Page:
Saturday, 16 March 2013

Community Development at the Crossroads

The notion of ‘community’ has always attracted polarised observations. Some people praise communities as the cradle of moral values and social cohesion, while others warn against their oppressive tendencies and regressive influence. The truth is that communities can be the foundation for realising more fully what is good in human nature, provided they are steered away from stultifying dead-ends and guided forward in a democratic and inclusive direction (see, for example, ‘Communitarianism Revisited’).

That has been the challenge for community development in its broadest sense: stepping in to enable people to identify their shared interests and work together as equals to achieve common objectives. Since the 1960s, in the US and UK, community development work has been supported with public funding to build the confidence and capacity of countless neighbourhood communities to press for improvements, which would otherwise be overlooked or rejected. During the 2000s, the Labour Government actively supported community development work and developed programmes such as Together We Can to promote more effective community empowerment.

But its reliance on public funding makes this model of social improvement highly vulnerable to political shifts. In the UK, community development organisations at the national and local level have suffered severe cutbacks as the Conservative-led Government brought into office its ideology that communities should be left to their own devices rather than receive publicly funded support.

Community development thus faces a difficult future. There are suggestions that to survive, it must learn from other approaches to facilitating community action. For example, community organising relies on volunteer leaders to work with other volunteers to identify shared concerns, and raise money from corporate and individual donors where necessary to pay for specific activities. Community asset transfers provide a means for community members to raise money through land/property transferred to their ownership. Community cooperatives are supported by the financial and in-kind support given by their members whose shares both help to fund their organisation and guarantee each an equal say in how it is run.

At one level there is no question that community development should engage with other methodologies to establish an alternative basis to pursue its core objective. It can integrate other community-unifying techniques into a seamless offer for inchoate groups. It can be the hub for bringing people together to discuss priorities, resolve differences, plan for what they can address by themselves, and put pressure on those who have a duty to respond to their concerns.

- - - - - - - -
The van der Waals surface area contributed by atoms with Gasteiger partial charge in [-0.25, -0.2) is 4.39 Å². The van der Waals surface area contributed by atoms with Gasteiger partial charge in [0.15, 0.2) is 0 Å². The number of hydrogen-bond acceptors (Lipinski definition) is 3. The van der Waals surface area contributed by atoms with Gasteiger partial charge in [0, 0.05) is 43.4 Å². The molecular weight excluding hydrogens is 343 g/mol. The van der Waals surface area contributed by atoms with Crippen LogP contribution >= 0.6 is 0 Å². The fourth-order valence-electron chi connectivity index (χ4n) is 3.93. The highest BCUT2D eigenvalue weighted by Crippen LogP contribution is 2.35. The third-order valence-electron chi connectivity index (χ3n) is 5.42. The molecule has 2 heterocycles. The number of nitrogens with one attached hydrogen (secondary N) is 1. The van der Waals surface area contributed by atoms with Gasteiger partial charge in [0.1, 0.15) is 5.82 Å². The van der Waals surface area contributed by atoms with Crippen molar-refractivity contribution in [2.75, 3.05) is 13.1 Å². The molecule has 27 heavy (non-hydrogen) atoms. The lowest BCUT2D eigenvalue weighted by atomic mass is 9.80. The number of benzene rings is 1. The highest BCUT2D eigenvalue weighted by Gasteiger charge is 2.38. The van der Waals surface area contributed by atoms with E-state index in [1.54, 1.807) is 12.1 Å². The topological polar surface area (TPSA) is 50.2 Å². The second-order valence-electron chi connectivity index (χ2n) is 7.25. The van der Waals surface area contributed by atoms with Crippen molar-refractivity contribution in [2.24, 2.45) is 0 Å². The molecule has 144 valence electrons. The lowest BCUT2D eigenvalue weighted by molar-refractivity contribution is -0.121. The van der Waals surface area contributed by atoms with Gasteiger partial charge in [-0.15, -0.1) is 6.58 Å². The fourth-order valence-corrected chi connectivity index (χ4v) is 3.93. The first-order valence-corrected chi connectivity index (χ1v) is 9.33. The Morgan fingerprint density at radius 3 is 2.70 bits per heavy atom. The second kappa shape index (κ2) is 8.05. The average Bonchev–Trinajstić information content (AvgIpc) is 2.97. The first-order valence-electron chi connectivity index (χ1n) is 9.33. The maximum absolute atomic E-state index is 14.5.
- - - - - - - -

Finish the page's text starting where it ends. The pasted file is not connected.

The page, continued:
At a deeper level, however, one has to recognise that the barriers, which community development practitioners work tirelessly to help their fellow citizens overcome, afflict all attempts to build community solidarity. There will be times when they are divided by conflicting interests in terms of funding needs or organisational profiles as well. And there are plutocrats who stand to gain from such divisions and they will do what they can to fuel them so as to prevent communities from developing a common front against their exploitation.

To address this problem, we need to draw on three sources of support: first, a shared framework for empowering communities to work together (see, for example, the ‘open-source’ approach of ‘Cooperative Problem-Solving’); secondly, a network of mutual-aid, which will require cooperative advocates, practitioners of diverse forms of community development and empowerment, and democratic educators to come together; and thirdly, vibrant leadership to build greater unity over current separations. Above all, community development activists need to apply what they have always promoted to those they seek to help, namely, identify others with a shared interest and unite behind an agenda for joint action.